FRANKFURT, Germany — Many economists think a Greek departure from the euro would be a disaster indeed. For Greece.
But for the rest of Europe?
Some think a Greek exit, or “Grexit,” would not in fact inflict serious damage on Europe’s economy as it struggles to work past a crisis over too much government and bank debt. Comparing a Greek exit to the collapse of U.S. investment bank Lehman Brothers in 2008, which spread panic and deepened a global financial crisis, are misplaced, they say.
Others aren’t so sure. They think that while short term market turmoil might pass quickly, letting a eurozone member leave could permanently damage the 16-year old currency that’s now shared by 19 countries.
Greece’s new left-wing government is struggling to convince its international creditors, which includes its eurozone partners and the International Monetary Fund, that its reform plans are credible. Agreement is necessary for Greece to get the remaining funds in its bailout fund. Without the release of that 7.2 billion euros ($8.1 billion), Greece faces the prospect of an imminent bankruptcy and a potential exit from the euro.
The Greek government is resisting the tough conditions attached to more bailout loans and on Thursday even requested to have the four payments it has to make to the IMF this month bundled together into one on June 30 — a sign that the country is facing acute financial difficulties.
A failure to pay its debts when they are due does not immediately mean Greece leaves the euro. But it raises the chance of an endgame in which Greece simply runs out of money, introduces restrictions on the flow of capital and gears up a new national currency so it can print money to pay its bills.
Here’s what could be at stake outside Greece:
A Period of Turmoil
The first word of an impending departure would likely roil financial markets, in Europe in particular. Stocks and the euro might fall, while borrowing costs for those eurozone governments with still shaky public finances, such as Italy and Portugal, might rise, at least temporarily.
Economist Holger Schmieding at Berenberg Bank in London predicts a period of “disorientation” while market participants figure out what the impact will be.
Yet Schmieding foresees no serious, long-term damage and dismisses talk of any comparison to Lehman Brothers’ collapse. The risk for Europe, he claims, “is very, very small, virtually zero.”
The key difference between Lehman and Greece centers on the element of surprise, according to Schmieding – Lehman’s collapse was so unexpected that it spread panic across financial markets as investors wondered which bank would go under next.
There’s no element of surprise with Greece, though. Everyone has known that the country, which only accounts for around 2 percent of the eurozone economy, has been in trouble since late 2009. Lenders in other countries have had plenty of time to cut back on loans and investments in Greece, so they have little connection to any of the financial troubles there.
“Everybody knows that everybody’s exposure is virtually minimal,” Schmieding said.
Whether Greece stays or goes, just ending the uncertainty would be a plus, says Schmieding: “The resolution of this, one way or another, would be better than the current stalemate.”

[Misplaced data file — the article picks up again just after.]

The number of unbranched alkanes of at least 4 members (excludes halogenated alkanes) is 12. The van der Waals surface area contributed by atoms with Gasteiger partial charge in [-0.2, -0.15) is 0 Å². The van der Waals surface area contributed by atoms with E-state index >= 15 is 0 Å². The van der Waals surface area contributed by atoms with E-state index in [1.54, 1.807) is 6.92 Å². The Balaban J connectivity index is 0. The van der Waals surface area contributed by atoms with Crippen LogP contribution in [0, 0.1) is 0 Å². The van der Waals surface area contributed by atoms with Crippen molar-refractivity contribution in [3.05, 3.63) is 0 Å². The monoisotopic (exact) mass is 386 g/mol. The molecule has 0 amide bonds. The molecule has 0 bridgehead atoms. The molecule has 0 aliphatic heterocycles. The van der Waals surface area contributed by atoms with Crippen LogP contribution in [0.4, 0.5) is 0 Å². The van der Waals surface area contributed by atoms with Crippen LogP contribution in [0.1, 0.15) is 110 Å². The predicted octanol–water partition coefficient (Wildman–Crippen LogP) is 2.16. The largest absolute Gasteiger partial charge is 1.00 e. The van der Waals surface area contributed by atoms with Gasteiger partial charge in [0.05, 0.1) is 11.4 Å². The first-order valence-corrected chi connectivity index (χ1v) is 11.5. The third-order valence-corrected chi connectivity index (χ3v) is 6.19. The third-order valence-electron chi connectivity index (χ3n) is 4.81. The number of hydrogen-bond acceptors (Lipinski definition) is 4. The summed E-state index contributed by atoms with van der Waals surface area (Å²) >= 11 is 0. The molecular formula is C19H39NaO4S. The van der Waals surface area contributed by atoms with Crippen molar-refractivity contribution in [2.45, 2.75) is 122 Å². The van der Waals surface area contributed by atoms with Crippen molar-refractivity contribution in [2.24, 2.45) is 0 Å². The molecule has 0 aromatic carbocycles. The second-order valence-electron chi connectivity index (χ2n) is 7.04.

The Big Snooze
So far, markets appear to be with Schmieding. European stocks are off recent highs, but haven’t suffered a serious drop.
On the bond markets, even heavily indebted, slow-growth Italy can borrow at 2.10 percent annual interest – that’s down from over 7 percent in late 2011.
Italy, in fact, borrows more cheaply than the U.S., where 10-year government bonds yield 2.32 percent. Admittedly, European markets have been soothed by a 1.1 trillion-euro ($1.2 trillion) bond purchase program from the ECB, which is trying to raise inflation and get the economy growing faster.
Others warn that letting one country leave a supposedly permanent monetary union would undermine confidence in the euro, long-term. Lenders would have to calculate the risk that a country might someday leave – and be unable to pay them back. They would demand higher interest rates to compensate for the risk – meaning higher borrowing costs and blunting one of the key achievements of the monetary union.
Tools To Use Against Trouble
Optimists point to the eurozone’s new tools to defend itself against the sort of financial crisis that it has struggled to deal with for the past few years. As a result of the Greek crisis, and the ensuing problems faced by the likes of Ireland and Spain, the eurozone has set up a bailout fund that can loan to troubled countries.
The ECB has also offered to purchase government bonds of countries that come under pressure if they agree to reforms – that helps keep a lid on borrowing rates. And the ECB now oversees big banks, a contrast from early supervision by national authorities which were sometimes too slow to address problems.
Not So Sure
For all the talk, no one really knows what will happen if Greece exits the euro.
Jonathan Loynes, chief European economist at Capital Economics, says that the direct economic impact should be “pretty small” given Greece’s economic size.
But he said one can’t rule out an unexpected cross-border spread of market turmoil, for instance, that leads to rising borrowing costs for governments and a drag on their finances. It likely would not rival Lehman, but trouble can’t be ruled out.
U.S. Treasury Secretary Jacob Lew has been warning his European counterparts that the risks of Grexit are unknown, and has urged Greece and its creditors to thrash out a deal.
“The big question is, what are the indirect effects?” Loynes said. “Will there be any kind of domino effect, will there be a contagion effect to other countries or other markets, to borrowing costs, financing costs across the eurozone as a whole?”
“No one can know the answer, because you can’t come to some sort of mathematical conclusion about this.”